RENO — The 152nd Airlift Wing, Nevada National Guard, is set to begin the process of outfitting its C-130 aircraft with U.S. Forest Service Modular Airborne Fire Fighting Systems (MAFFS) equipment for large-scale wildland firefighting missions across the nation, the National Guard Bureau announced this week.
The development of the MAFFS mission brings large-scale wildland firefighting capabilities to a Guard unit located in the largest national forest in the lower 48 states — the Humboldt-Toiyabe National Forest — prone to massive fires in recent years.
“The 152nd Airlift Wing, Nevada National Guard is the best choice to fulfill the MAFFS mission due to their aircrew experience and geographic area response capability,” the bureau said in a statement this week.
The 152nd will become one of four units nationwide with C-130 aircraft outfitted with MAFFS.
“This is another recognition of the capabilities and accomplishments of the men and women of the Nevada National Guard, the pride of Nevada,” Governor Brian Sandoval said. “This is good news for the High Rollers of the 152nd Airlift Wing, the state, recently fire-ravaged western regions and the nation.”
Since 1974, MAFFS — a fire retardant delivery system inserted into C-130 aircraft — has been a joint effort between the U.S. Forest Service and the Department of Defense.
The U.S. Forest Service owns MAFFS equipment and supplies retardant for firefighting. The Department of Defense provides C-130 aircraft, flight crews, and maintenance and support personnel to fly missions.
MAFFS delivers surge capability that can be used to boost wildfire suppression efforts. The equipment can discharge up to 3,000 gallons — 28,000 pounds — of retardant in less than five seconds, covering an area one-quarter of a mile long and 60 feet wide. Once discharged, it can be refilled and airborne in less than 20 minutes.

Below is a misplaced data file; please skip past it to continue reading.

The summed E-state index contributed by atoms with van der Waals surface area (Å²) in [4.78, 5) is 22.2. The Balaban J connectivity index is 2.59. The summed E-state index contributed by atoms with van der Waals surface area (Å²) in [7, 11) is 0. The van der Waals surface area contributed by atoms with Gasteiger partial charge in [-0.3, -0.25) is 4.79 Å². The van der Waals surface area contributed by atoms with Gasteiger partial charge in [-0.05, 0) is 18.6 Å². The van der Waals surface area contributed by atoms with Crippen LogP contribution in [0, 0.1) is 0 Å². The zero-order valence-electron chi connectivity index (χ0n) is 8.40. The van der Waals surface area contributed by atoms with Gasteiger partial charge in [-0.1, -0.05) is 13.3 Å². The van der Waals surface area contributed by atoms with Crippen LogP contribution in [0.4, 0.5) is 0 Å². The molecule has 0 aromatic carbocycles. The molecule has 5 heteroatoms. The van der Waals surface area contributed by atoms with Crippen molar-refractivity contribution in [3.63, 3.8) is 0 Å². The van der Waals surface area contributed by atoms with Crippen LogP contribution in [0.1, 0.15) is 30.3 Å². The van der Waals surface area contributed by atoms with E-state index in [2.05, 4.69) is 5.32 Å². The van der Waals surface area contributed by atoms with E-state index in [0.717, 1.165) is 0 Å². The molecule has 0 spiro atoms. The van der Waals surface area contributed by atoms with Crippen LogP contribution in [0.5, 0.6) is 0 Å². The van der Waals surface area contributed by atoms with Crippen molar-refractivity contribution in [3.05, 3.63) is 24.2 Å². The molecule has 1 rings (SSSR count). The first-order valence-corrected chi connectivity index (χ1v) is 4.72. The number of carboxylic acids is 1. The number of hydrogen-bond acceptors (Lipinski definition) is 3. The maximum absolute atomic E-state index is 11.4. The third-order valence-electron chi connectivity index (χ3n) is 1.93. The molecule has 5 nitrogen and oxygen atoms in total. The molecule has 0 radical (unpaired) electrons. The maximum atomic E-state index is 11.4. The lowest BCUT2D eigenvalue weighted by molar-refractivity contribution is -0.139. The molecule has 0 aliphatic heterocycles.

“Nevada is in a perfect location to service the vast majority of Western states due to its central location,” Nevada National Guard Adjutant General Brig. Gen. William Burks said. “This is huge for the High Rollers and shows that all of their hard work throughout the entire organization pays benefits in the long run.”
The 152nd is scheduled to begin the transition with U.S. Forest Service MAFFS training on May 1 at Channel Islands, Calif.
The transition is expected to take three to five fire seasons as the unit trains and prepares for the mission, the bureau said.
A planned conversion of an existing MAFFS unit, the 145th Airlift Wing, North Carolina Air National Guard from the C-130 to the C-17, prompted the bureau to evaluate existing C-130 Air National Guard units for a suitable replacement for the MAFFS mission.
All National Guard C-130 units were considered, the bureau said.
“This is a critical and challenging mission we’ve wanted for many years now,” said Col. Karl Stark, the commander of the 152nd Airlift Wing. “We are more than capable and ready for the responsibility this mission brings.”